By Jennifer Thew, RN
This article originally appeared in HealthLeaders Media
Nurse managers, 300,00 strong, represent the largest segment of the healthcare management workforce. Yet their potential to influence clinical outcomes and strategic goals has been overlooked by healthcare organizations for decades.
But that is changing, says Cheryl Hoying, RN, PhD, NEA-BC, FACHE, FAAN, senior vice president of patient services, at Cincinnati Children's Hospital Medical Center.
Now, she says, CNOs should be asking themselves this question: "What are the supports that nurse managers need to be resilient in that role?"
Make Management Manageable
Hoying says one area that leaders should evaluate is the expectations placed on nurse managers.
About seven years ago, she noticed a troubling trend among the nursing directors at her organization. "What I was seeing was all the directors getting out of here at seven or eight o'clock at night and not being able to get home in a timely manner," she says.
Hoying approached the CEO at the time and successfully made the case to add nurse managers in order to support the directors. The organization also implemented a one-manager-to-25-FTE ratio.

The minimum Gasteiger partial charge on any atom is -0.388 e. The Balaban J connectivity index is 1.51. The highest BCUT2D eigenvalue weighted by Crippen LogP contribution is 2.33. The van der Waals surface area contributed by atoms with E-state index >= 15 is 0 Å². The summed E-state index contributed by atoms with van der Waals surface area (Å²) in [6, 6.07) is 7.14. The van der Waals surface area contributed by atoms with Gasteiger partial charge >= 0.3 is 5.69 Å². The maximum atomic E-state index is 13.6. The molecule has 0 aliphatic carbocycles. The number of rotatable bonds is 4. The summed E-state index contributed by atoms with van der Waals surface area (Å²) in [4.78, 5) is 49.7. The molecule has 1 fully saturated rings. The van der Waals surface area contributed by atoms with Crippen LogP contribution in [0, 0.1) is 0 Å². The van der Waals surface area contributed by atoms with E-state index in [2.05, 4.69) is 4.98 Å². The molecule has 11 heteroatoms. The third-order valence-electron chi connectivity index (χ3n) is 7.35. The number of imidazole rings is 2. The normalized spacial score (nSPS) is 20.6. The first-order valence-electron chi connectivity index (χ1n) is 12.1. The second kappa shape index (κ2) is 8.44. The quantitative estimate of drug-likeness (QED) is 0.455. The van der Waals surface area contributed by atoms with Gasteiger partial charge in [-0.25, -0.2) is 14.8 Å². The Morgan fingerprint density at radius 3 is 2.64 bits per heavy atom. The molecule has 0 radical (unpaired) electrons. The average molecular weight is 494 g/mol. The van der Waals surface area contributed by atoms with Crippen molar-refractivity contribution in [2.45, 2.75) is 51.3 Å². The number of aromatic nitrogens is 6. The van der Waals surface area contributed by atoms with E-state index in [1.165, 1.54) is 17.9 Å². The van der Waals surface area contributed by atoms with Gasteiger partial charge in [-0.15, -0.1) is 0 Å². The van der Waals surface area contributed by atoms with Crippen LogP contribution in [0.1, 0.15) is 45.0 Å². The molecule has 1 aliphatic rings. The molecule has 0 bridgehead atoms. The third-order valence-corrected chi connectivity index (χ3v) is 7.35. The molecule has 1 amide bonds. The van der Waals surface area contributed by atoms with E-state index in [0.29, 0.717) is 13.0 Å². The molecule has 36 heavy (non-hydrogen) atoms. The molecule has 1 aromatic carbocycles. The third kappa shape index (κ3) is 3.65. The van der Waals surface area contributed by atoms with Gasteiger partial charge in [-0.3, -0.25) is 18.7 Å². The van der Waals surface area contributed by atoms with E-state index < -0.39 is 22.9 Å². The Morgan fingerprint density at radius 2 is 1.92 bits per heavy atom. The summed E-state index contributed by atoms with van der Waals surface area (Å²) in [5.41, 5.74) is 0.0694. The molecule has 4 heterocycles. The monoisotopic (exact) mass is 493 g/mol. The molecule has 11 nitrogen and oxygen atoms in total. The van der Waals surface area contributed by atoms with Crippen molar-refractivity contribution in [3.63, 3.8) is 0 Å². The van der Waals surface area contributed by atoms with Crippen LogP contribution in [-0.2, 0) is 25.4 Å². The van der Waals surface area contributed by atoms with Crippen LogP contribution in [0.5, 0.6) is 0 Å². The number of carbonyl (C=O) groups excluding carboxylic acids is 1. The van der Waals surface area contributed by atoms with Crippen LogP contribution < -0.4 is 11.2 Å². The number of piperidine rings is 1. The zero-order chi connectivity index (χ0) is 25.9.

"Depending on how many employees were on their unit, that's how many managers they got. If they had a staff of 50, there was a nurse director and then they got a nurse manager. If it was 75, they got two nurse managers and a director," she explains.
"By that [ratio] you're able to work with the staff and do all of the education with the staff that's needed and vice versa. It allows the manager to be successful and be the nurse leader that that individual could be."
Having a large amount of direct reports is not uncommon for nurse managers, but leadership needs to consider whether the practice is in the best interest of nurse managers.
"I've heard some stories where managers have had 100 people that they're responsible for. How do you begin to do 100 evaluations?" she says.
"I think for the manager to be successful, even before you do the education, you have to have realistic foundations for these folks."
Leadership Skill Development
Another benefit of the ratio is that it gives both directors and managers time for education to develop their leadership skills.
"That was really the foundational piece," she says, "making sure that we built in the opportunity for that director to go to different things and to attend sessions and help mentor and grow that nursing group that's coming up in the ranks."
This also helps to address another age-old issue in nursing management—promoting a strong clinician-to-management position without prior training.
"This way they're learning budgets, they're learning HR issues, they're learning how to mentor others," she says of the manager/director structure. "They're learning as they go and they have 25 employees that they're helping along."
Providing this type of support benefits not just the nurse manager but staff nurses, patients, and the organization.
"It's our job as leadership to make sure we've got the right resources so that they are successful and they are going to enjoy their role," Hoying says. "Because when that role turns over, that affects everybody on the unit."